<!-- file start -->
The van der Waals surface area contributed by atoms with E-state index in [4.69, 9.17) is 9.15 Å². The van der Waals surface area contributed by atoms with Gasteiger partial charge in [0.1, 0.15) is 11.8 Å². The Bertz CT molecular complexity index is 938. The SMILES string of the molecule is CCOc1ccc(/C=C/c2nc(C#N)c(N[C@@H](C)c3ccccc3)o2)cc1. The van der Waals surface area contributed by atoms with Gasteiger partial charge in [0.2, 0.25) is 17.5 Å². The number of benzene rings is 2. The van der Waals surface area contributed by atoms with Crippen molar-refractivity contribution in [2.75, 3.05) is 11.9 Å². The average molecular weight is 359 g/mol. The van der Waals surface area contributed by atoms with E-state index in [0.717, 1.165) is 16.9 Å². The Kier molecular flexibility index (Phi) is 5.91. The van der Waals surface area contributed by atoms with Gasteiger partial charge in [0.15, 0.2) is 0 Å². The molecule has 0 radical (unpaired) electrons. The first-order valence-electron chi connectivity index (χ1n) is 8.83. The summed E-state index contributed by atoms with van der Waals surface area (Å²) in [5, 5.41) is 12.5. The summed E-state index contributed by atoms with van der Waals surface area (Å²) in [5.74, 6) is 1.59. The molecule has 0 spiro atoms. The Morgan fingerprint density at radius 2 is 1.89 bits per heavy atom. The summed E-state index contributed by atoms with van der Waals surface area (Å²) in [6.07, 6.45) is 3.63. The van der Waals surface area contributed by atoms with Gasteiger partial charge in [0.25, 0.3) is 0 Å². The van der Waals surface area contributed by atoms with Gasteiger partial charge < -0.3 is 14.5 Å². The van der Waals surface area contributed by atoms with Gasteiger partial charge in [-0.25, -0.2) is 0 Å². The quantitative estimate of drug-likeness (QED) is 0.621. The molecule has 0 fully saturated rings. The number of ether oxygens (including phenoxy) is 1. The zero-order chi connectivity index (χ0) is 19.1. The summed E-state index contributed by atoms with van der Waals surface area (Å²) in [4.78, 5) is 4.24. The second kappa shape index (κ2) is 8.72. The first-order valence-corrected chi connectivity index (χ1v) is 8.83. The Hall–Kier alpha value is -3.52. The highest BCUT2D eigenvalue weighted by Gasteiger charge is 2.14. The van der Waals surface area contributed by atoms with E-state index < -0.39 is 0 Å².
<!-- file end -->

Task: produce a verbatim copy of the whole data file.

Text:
The van der Waals surface area contributed by atoms with E-state index in [4.69, 9.17) is 9.15 Å². The van der Waals surface area contributed by atoms with Gasteiger partial charge in [0.1, 0.15) is 11.8 Å². The Bertz CT molecular complexity index is 938. The SMILES string of the molecule is CCOc1ccc(/C=C/c2nc(C#N)c(N[C@@H](C)c3ccccc3)o2)cc1. The van der Waals surface area contributed by atoms with Gasteiger partial charge in [0.2, 0.25) is 17.5 Å². The number of benzene rings is 2. The van der Waals surface area contributed by atoms with Crippen molar-refractivity contribution in [2.75, 3.05) is 11.9 Å². The average molecular weight is 359 g/mol. The van der Waals surface area contributed by atoms with E-state index in [0.717, 1.165) is 16.9 Å². The Kier molecular flexibility index (Phi) is 5.91. The van der Waals surface area contributed by atoms with Gasteiger partial charge in [0.15, 0.2) is 0 Å². The molecule has 0 radical (unpaired) electrons. The first-order valence-electron chi connectivity index (χ1n) is 8.83. The summed E-state index contributed by atoms with van der Waals surface area (Å²) in [5, 5.41) is 12.5. The summed E-state index contributed by atoms with van der Waals surface area (Å²) in [5.74, 6) is 1.59. The molecule has 0 spiro atoms. The Morgan fingerprint density at radius 2 is 1.89 bits per heavy atom. The summed E-state index contributed by atoms with van der Waals surface area (Å²) in [6.07, 6.45) is 3.63. The van der Waals surface area contributed by atoms with Gasteiger partial charge in [0.25, 0.3) is 0 Å². The van der Waals surface area contributed by atoms with Gasteiger partial charge < -0.3 is 14.5 Å². The van der Waals surface area contributed by atoms with Gasteiger partial charge in [-0.25, -0.2) is 0 Å². The quantitative estimate of drug-likeness (QED) is 0.621. The molecule has 0 fully saturated rings. The number of ether oxygens (including phenoxy) is 1. The zero-order chi connectivity index (χ0) is 19.1. The summed E-state index contributed by atoms with van der Waals surface area (Å²) in [4.78, 5) is 4.24. The second kappa shape index (κ2) is 8.72. The first-order valence-corrected chi connectivity index (χ1v) is 8.83. The Hall–Kier alpha value is -3.52. The highest BCUT2D eigenvalue weighted by Gasteiger charge is 2.14. The van der Waals surface area contributed by atoms with E-state index < -0.39 is 0 Å².